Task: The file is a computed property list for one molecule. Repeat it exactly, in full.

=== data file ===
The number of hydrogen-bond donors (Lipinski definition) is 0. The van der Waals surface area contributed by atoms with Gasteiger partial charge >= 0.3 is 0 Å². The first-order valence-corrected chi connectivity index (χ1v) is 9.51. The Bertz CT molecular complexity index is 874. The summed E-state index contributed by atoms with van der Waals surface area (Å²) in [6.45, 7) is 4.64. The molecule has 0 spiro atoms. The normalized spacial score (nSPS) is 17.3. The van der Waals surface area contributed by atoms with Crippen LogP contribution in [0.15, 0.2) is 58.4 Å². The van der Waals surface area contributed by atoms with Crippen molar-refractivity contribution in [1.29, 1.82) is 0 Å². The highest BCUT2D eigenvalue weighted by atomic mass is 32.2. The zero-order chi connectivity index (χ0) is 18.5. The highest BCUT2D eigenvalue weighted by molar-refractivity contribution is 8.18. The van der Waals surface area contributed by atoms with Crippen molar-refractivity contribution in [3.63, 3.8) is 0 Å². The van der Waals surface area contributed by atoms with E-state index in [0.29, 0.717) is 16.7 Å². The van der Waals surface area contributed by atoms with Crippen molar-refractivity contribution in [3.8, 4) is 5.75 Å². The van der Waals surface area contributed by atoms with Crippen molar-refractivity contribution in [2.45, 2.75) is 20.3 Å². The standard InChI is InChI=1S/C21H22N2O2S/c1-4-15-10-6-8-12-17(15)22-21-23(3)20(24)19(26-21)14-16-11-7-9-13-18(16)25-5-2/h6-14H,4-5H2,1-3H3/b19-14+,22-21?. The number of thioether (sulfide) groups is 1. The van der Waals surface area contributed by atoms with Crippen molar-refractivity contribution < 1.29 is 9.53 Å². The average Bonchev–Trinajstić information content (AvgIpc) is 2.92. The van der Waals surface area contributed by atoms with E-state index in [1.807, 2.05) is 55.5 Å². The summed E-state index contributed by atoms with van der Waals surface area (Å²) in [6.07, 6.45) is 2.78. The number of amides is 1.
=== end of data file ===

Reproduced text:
The number of hydrogen-bond donors (Lipinski definition) is 0. The van der Waals surface area contributed by atoms with Gasteiger partial charge >= 0.3 is 0 Å². The first-order valence-corrected chi connectivity index (χ1v) is 9.51. The Bertz CT molecular complexity index is 874. The summed E-state index contributed by atoms with van der Waals surface area (Å²) in [6.45, 7) is 4.64. The molecule has 0 spiro atoms. The normalized spacial score (nSPS) is 17.3. The van der Waals surface area contributed by atoms with Crippen LogP contribution in [0.15, 0.2) is 58.4 Å². The van der Waals surface area contributed by atoms with Crippen molar-refractivity contribution in [1.29, 1.82) is 0 Å². The highest BCUT2D eigenvalue weighted by atomic mass is 32.2. The zero-order chi connectivity index (χ0) is 18.5. The highest BCUT2D eigenvalue weighted by molar-refractivity contribution is 8.18. The van der Waals surface area contributed by atoms with Crippen molar-refractivity contribution in [3.63, 3.8) is 0 Å². The van der Waals surface area contributed by atoms with E-state index in [0.29, 0.717) is 16.7 Å². The van der Waals surface area contributed by atoms with Crippen molar-refractivity contribution in [3.8, 4) is 5.75 Å². The van der Waals surface area contributed by atoms with Crippen molar-refractivity contribution in [2.45, 2.75) is 20.3 Å². The standard InChI is InChI=1S/C21H22N2O2S/c1-4-15-10-6-8-12-17(15)22-21-23(3)20(24)19(26-21)14-16-11-7-9-13-18(16)25-5-2/h6-14H,4-5H2,1-3H3/b19-14+,22-21?. The number of thioether (sulfide) groups is 1. The van der Waals surface area contributed by atoms with Crippen molar-refractivity contribution < 1.29 is 9.53 Å². The average Bonchev–Trinajstić information content (AvgIpc) is 2.92. The van der Waals surface area contributed by atoms with E-state index in [1.807, 2.05) is 55.5 Å². The summed E-state index contributed by atoms with van der Waals surface area (Å²) in [6.07, 6.45) is 2.78. The number of amides is 1.